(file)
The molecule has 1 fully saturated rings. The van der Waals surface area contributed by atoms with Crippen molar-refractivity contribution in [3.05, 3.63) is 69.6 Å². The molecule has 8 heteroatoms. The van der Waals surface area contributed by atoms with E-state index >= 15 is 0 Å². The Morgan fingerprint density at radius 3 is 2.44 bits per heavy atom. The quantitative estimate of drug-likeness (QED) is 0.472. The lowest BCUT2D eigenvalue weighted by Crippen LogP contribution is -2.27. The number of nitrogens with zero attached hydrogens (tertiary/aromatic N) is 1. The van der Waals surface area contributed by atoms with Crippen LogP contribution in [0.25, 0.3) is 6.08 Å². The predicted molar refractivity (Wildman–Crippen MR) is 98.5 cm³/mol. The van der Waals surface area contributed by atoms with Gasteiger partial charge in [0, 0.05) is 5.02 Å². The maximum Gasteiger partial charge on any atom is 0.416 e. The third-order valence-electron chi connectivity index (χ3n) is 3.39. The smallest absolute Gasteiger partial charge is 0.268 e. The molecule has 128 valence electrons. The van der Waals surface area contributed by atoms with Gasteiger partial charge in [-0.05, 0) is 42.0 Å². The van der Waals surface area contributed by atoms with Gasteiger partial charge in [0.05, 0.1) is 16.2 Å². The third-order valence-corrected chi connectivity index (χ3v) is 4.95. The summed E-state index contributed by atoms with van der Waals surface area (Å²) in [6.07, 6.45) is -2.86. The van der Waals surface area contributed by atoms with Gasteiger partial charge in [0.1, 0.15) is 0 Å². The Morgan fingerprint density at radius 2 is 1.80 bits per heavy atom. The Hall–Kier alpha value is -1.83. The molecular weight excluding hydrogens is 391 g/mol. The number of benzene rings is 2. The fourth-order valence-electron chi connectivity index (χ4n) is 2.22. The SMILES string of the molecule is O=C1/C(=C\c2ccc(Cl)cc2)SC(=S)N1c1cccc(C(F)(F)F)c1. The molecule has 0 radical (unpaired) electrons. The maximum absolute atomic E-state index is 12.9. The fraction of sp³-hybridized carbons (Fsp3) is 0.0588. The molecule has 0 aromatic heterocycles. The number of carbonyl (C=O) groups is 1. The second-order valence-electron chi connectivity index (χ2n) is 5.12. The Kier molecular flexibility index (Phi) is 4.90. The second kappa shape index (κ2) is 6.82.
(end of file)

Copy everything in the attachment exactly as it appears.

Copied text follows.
The molecule has 1 fully saturated rings. The van der Waals surface area contributed by atoms with Crippen molar-refractivity contribution in [3.05, 3.63) is 69.6 Å². The molecule has 8 heteroatoms. The van der Waals surface area contributed by atoms with E-state index >= 15 is 0 Å². The Morgan fingerprint density at radius 3 is 2.44 bits per heavy atom. The quantitative estimate of drug-likeness (QED) is 0.472. The lowest BCUT2D eigenvalue weighted by Crippen LogP contribution is -2.27. The number of nitrogens with zero attached hydrogens (tertiary/aromatic N) is 1. The van der Waals surface area contributed by atoms with Crippen LogP contribution in [0.25, 0.3) is 6.08 Å². The predicted molar refractivity (Wildman–Crippen MR) is 98.5 cm³/mol. The van der Waals surface area contributed by atoms with Gasteiger partial charge in [0, 0.05) is 5.02 Å². The maximum Gasteiger partial charge on any atom is 0.416 e. The third-order valence-electron chi connectivity index (χ3n) is 3.39. The smallest absolute Gasteiger partial charge is 0.268 e. The molecule has 128 valence electrons. The van der Waals surface area contributed by atoms with Gasteiger partial charge in [-0.05, 0) is 42.0 Å². The van der Waals surface area contributed by atoms with Gasteiger partial charge in [0.05, 0.1) is 16.2 Å². The third-order valence-corrected chi connectivity index (χ3v) is 4.95. The summed E-state index contributed by atoms with van der Waals surface area (Å²) in [6.07, 6.45) is -2.86. The van der Waals surface area contributed by atoms with Gasteiger partial charge in [0.1, 0.15) is 0 Å². The Morgan fingerprint density at radius 2 is 1.80 bits per heavy atom. The Hall–Kier alpha value is -1.83. The molecular weight excluding hydrogens is 391 g/mol. The number of benzene rings is 2. The fourth-order valence-electron chi connectivity index (χ4n) is 2.22. The SMILES string of the molecule is O=C1/C(=C\c2ccc(Cl)cc2)SC(=S)N1c1cccc(C(F)(F)F)c1. The molecule has 0 radical (unpaired) electrons. The maximum absolute atomic E-state index is 12.9. The fraction of sp³-hybridized carbons (Fsp3) is 0.0588. The molecule has 0 aromatic heterocycles. The number of carbonyl (C=O) groups is 1. The second-order valence-electron chi connectivity index (χ2n) is 5.12. The Kier molecular flexibility index (Phi) is 4.90. The second kappa shape index (κ2) is 6.82.